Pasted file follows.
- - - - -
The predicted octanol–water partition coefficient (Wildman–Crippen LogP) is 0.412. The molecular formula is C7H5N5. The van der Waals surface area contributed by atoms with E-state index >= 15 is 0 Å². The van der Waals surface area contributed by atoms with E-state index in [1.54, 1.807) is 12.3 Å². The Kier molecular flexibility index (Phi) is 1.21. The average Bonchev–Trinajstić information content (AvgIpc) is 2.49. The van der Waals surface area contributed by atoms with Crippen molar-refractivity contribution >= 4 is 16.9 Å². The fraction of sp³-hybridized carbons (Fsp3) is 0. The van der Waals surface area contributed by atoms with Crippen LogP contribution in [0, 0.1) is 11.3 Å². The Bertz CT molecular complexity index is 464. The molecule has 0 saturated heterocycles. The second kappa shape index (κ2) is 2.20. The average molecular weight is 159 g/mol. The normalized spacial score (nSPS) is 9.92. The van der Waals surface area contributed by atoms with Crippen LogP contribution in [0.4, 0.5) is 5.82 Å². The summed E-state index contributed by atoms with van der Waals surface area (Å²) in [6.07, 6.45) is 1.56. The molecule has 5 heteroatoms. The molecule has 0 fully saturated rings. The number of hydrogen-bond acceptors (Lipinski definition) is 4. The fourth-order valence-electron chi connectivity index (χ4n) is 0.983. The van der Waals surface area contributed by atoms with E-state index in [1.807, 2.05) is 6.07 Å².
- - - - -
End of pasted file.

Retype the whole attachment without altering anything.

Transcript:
The predicted octanol–water partition coefficient (Wildman–Crippen LogP) is 0.412. The molecular formula is C7H5N5. The van der Waals surface area contributed by atoms with E-state index >= 15 is 0 Å². The van der Waals surface area contributed by atoms with E-state index in [1.54, 1.807) is 12.3 Å². The Kier molecular flexibility index (Phi) is 1.21. The average Bonchev–Trinajstić information content (AvgIpc) is 2.49. The van der Waals surface area contributed by atoms with Crippen molar-refractivity contribution >= 4 is 16.9 Å². The fraction of sp³-hybridized carbons (Fsp3) is 0. The van der Waals surface area contributed by atoms with Crippen LogP contribution in [0, 0.1) is 11.3 Å². The Bertz CT molecular complexity index is 464. The molecule has 0 saturated heterocycles. The second kappa shape index (κ2) is 2.20. The average molecular weight is 159 g/mol. The normalized spacial score (nSPS) is 9.92. The van der Waals surface area contributed by atoms with Crippen LogP contribution in [0.4, 0.5) is 5.82 Å². The summed E-state index contributed by atoms with van der Waals surface area (Å²) in [6.07, 6.45) is 1.56. The molecule has 5 heteroatoms. The molecule has 0 fully saturated rings. The number of hydrogen-bond acceptors (Lipinski definition) is 4. The fourth-order valence-electron chi connectivity index (χ4n) is 0.983. The van der Waals surface area contributed by atoms with E-state index in [1.807, 2.05) is 6.07 Å².